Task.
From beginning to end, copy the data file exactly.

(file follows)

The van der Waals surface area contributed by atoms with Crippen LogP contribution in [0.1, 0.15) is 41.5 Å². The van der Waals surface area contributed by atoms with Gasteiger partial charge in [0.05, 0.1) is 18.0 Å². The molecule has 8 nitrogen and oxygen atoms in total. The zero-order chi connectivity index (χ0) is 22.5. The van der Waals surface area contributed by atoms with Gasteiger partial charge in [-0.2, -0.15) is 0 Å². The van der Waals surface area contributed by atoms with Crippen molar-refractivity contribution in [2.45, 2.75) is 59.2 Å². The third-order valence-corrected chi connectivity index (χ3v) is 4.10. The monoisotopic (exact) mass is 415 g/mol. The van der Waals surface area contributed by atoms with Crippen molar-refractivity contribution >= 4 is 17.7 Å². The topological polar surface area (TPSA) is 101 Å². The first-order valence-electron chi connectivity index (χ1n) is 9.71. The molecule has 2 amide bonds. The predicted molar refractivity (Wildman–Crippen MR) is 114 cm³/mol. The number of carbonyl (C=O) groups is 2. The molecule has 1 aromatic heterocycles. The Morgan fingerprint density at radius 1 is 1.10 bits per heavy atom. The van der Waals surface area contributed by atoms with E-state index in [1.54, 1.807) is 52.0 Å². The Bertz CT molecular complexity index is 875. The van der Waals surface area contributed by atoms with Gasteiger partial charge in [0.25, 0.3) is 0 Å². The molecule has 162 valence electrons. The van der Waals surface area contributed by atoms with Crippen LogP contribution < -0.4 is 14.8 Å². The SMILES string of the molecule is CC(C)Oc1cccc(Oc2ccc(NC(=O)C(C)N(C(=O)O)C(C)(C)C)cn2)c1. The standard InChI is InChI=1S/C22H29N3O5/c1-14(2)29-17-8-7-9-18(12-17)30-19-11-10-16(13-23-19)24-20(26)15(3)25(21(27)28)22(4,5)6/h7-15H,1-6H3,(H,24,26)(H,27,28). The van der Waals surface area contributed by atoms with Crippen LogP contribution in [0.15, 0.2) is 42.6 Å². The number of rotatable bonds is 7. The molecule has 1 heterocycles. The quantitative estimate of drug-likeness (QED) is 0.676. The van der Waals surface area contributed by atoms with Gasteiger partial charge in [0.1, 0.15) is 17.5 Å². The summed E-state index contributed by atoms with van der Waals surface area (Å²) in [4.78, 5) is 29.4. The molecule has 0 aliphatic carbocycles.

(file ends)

The van der Waals surface area contributed by atoms with Crippen LogP contribution in [0.1, 0.15) is 41.5 Å². The van der Waals surface area contributed by atoms with Gasteiger partial charge in [0.05, 0.1) is 18.0 Å². The molecule has 8 nitrogen and oxygen atoms in total. The zero-order chi connectivity index (χ0) is 22.5. The van der Waals surface area contributed by atoms with Gasteiger partial charge in [-0.2, -0.15) is 0 Å². The van der Waals surface area contributed by atoms with Crippen molar-refractivity contribution in [2.45, 2.75) is 59.2 Å². The third-order valence-corrected chi connectivity index (χ3v) is 4.10. The monoisotopic (exact) mass is 415 g/mol. The van der Waals surface area contributed by atoms with Crippen molar-refractivity contribution >= 4 is 17.7 Å². The topological polar surface area (TPSA) is 101 Å². The first-order valence-electron chi connectivity index (χ1n) is 9.71. The molecule has 2 amide bonds. The predicted molar refractivity (Wildman–Crippen MR) is 114 cm³/mol. The number of carbonyl (C=O) groups is 2. The molecule has 1 aromatic heterocycles. The Morgan fingerprint density at radius 1 is 1.10 bits per heavy atom. The van der Waals surface area contributed by atoms with E-state index in [1.54, 1.807) is 52.0 Å². The Bertz CT molecular complexity index is 875. The van der Waals surface area contributed by atoms with Gasteiger partial charge in [0.25, 0.3) is 0 Å². The molecule has 162 valence electrons. The van der Waals surface area contributed by atoms with Crippen LogP contribution < -0.4 is 14.8 Å². The SMILES string of the molecule is CC(C)Oc1cccc(Oc2ccc(NC(=O)C(C)N(C(=O)O)C(C)(C)C)cn2)c1. The standard InChI is InChI=1S/C22H29N3O5/c1-14(2)29-17-8-7-9-18(12-17)30-19-11-10-16(13-23-19)24-20(26)15(3)25(21(27)28)22(4,5)6/h7-15H,1-6H3,(H,24,26)(H,27,28). The van der Waals surface area contributed by atoms with Crippen LogP contribution in [0.15, 0.2) is 42.6 Å². The number of rotatable bonds is 7. The molecule has 1 heterocycles. The quantitative estimate of drug-likeness (QED) is 0.676. The van der Waals surface area contributed by atoms with Gasteiger partial charge in [0.1, 0.15) is 17.5 Å². The summed E-state index contributed by atoms with van der Waals surface area (Å²) in [4.78, 5) is 29.4. The molecule has 0 aliphatic carbocycles.